M/Sgt. Brown is currently assigned as the squad supervisor for the Metro East Police Assistance Team (MEPAT). The MEPAT provides criminal investigative efforts and offers intelligence based support to local, state, and federal law enforcement agencies.
Master Sergeant Calvin Brown
Illinois State Police
SIU Alumnus 1996
Jason R. Ingram
Jason Ingram is an assistant professor in the Department of Criminal Justice Sciences at Illinois State University, as well as the graduate coordinator for the master's program there.
Dr. Ingram received both his bachelor's and master's degrees at SIU Carbondale before pursuing his Ph.D. at Michigan State.
His primary focus of research centers on "police culture, use of force, and supervision," as well as digital piracy. Dr. Ingram's personal webpage also describes his previous service as the Research Site Director for a "National Institute of Justice funded project which sought to provide an in-depth look at how different police departments' use of force policies influenced outcomes."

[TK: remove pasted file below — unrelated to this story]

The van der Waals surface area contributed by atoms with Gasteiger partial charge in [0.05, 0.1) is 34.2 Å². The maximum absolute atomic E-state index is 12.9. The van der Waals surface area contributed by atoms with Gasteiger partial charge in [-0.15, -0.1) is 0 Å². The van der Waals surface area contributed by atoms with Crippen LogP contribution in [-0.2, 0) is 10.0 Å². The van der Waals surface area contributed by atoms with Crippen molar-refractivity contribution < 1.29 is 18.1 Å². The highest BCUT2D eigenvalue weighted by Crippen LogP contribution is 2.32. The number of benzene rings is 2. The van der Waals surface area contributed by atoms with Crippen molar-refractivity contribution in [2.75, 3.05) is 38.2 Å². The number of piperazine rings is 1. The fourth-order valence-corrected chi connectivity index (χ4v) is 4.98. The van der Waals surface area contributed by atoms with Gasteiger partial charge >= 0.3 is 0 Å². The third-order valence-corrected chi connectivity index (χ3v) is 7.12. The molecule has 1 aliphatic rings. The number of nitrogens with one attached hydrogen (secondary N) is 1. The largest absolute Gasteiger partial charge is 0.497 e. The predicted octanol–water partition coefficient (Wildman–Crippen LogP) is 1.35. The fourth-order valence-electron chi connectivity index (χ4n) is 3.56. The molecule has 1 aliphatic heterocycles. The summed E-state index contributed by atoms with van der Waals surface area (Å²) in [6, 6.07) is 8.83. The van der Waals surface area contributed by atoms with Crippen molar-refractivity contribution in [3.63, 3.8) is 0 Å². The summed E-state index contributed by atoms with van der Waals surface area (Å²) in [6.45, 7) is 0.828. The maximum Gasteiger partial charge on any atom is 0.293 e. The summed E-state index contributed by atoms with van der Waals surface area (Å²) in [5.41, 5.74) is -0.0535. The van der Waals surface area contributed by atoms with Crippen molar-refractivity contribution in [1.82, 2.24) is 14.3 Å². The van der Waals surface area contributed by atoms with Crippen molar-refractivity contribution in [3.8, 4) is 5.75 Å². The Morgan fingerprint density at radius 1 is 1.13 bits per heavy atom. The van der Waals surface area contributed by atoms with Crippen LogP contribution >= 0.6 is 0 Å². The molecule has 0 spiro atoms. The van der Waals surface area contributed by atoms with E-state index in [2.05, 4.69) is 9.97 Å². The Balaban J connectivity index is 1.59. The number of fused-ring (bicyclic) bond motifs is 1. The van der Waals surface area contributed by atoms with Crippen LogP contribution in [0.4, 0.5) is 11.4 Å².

Illinois State University
SIU Alumnus, 2001 (B.A.) & 2003 (M.A.)
Yumi E. Suzuki
Yumi E. Suzuki is an assistant professor in the School of Community Affairs at Witchita State University. Dr. Yumi received a B.A. in Psychology from Southern Oregon University, an M.A. in Administration of Justice from Southern Illinois University Carbondale, and a Ph.D. in Criminal Justice from University at Albany, SUNY.